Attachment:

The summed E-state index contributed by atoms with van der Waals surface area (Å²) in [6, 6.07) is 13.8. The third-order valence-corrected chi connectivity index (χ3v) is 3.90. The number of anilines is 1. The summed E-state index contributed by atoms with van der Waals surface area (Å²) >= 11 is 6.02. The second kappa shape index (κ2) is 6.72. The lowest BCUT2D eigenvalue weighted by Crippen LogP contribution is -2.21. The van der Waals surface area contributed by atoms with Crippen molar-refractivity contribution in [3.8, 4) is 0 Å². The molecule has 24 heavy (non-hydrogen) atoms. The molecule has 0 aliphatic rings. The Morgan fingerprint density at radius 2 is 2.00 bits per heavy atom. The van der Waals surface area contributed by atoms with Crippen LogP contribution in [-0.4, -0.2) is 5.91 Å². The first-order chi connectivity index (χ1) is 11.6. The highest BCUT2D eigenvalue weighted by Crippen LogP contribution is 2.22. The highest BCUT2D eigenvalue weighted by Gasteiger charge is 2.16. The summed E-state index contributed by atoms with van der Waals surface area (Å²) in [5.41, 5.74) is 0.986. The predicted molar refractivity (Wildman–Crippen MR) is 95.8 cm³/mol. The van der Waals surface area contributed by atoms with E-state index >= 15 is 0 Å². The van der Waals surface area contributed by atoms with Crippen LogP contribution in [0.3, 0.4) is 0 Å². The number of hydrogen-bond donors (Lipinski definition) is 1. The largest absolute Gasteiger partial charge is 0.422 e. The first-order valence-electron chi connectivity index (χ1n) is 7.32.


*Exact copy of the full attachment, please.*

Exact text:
The summed E-state index contributed by atoms with van der Waals surface area (Å²) in [6, 6.07) is 13.8. The third-order valence-corrected chi connectivity index (χ3v) is 3.90. The number of anilines is 1. The summed E-state index contributed by atoms with van der Waals surface area (Å²) >= 11 is 6.02. The second kappa shape index (κ2) is 6.72. The lowest BCUT2D eigenvalue weighted by Crippen LogP contribution is -2.21. The van der Waals surface area contributed by atoms with Crippen molar-refractivity contribution in [3.8, 4) is 0 Å². The molecule has 24 heavy (non-hydrogen) atoms. The molecule has 0 aliphatic rings. The Morgan fingerprint density at radius 2 is 2.00 bits per heavy atom. The van der Waals surface area contributed by atoms with Crippen LogP contribution in [-0.4, -0.2) is 5.91 Å². The first-order chi connectivity index (χ1) is 11.6. The highest BCUT2D eigenvalue weighted by Crippen LogP contribution is 2.22. The highest BCUT2D eigenvalue weighted by Gasteiger charge is 2.16. The summed E-state index contributed by atoms with van der Waals surface area (Å²) in [5.41, 5.74) is 0.986. The predicted molar refractivity (Wildman–Crippen MR) is 95.8 cm³/mol. The van der Waals surface area contributed by atoms with E-state index >= 15 is 0 Å². The van der Waals surface area contributed by atoms with Crippen LogP contribution in [0.3, 0.4) is 0 Å². The number of hydrogen-bond donors (Lipinski definition) is 1. The largest absolute Gasteiger partial charge is 0.422 e. The first-order valence-electron chi connectivity index (χ1n) is 7.32.